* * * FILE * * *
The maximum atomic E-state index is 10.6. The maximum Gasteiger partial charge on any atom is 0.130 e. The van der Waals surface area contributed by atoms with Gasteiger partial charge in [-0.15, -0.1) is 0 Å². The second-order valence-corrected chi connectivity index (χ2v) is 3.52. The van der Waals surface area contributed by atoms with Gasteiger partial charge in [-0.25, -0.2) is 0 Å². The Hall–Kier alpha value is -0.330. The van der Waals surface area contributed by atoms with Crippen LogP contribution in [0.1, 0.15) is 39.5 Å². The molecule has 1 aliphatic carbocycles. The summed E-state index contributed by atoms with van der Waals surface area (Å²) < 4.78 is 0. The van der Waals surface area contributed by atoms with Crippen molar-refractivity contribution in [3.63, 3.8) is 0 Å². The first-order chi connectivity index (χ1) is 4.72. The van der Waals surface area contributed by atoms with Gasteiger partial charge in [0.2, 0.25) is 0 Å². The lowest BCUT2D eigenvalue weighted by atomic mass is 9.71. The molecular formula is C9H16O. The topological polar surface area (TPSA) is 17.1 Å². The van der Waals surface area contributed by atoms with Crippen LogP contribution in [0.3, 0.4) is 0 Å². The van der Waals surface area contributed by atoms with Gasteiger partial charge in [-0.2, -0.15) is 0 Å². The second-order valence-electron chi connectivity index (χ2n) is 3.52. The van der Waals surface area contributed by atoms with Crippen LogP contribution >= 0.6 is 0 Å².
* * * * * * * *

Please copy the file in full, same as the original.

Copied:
The maximum atomic E-state index is 10.6. The maximum Gasteiger partial charge on any atom is 0.130 e. The van der Waals surface area contributed by atoms with Gasteiger partial charge in [-0.15, -0.1) is 0 Å². The second-order valence-corrected chi connectivity index (χ2v) is 3.52. The van der Waals surface area contributed by atoms with Gasteiger partial charge in [-0.25, -0.2) is 0 Å². The Hall–Kier alpha value is -0.330. The van der Waals surface area contributed by atoms with Crippen LogP contribution in [0.1, 0.15) is 39.5 Å². The molecule has 1 aliphatic carbocycles. The summed E-state index contributed by atoms with van der Waals surface area (Å²) < 4.78 is 0. The van der Waals surface area contributed by atoms with Crippen molar-refractivity contribution in [3.63, 3.8) is 0 Å². The first-order chi connectivity index (χ1) is 4.72. The van der Waals surface area contributed by atoms with Gasteiger partial charge in [0.2, 0.25) is 0 Å². The lowest BCUT2D eigenvalue weighted by atomic mass is 9.71. The molecular formula is C9H16O. The topological polar surface area (TPSA) is 17.1 Å². The van der Waals surface area contributed by atoms with Crippen LogP contribution in [0.3, 0.4) is 0 Å². The van der Waals surface area contributed by atoms with Gasteiger partial charge in [-0.2, -0.15) is 0 Å². The second-order valence-electron chi connectivity index (χ2n) is 3.52. The van der Waals surface area contributed by atoms with Crippen LogP contribution >= 0.6 is 0 Å².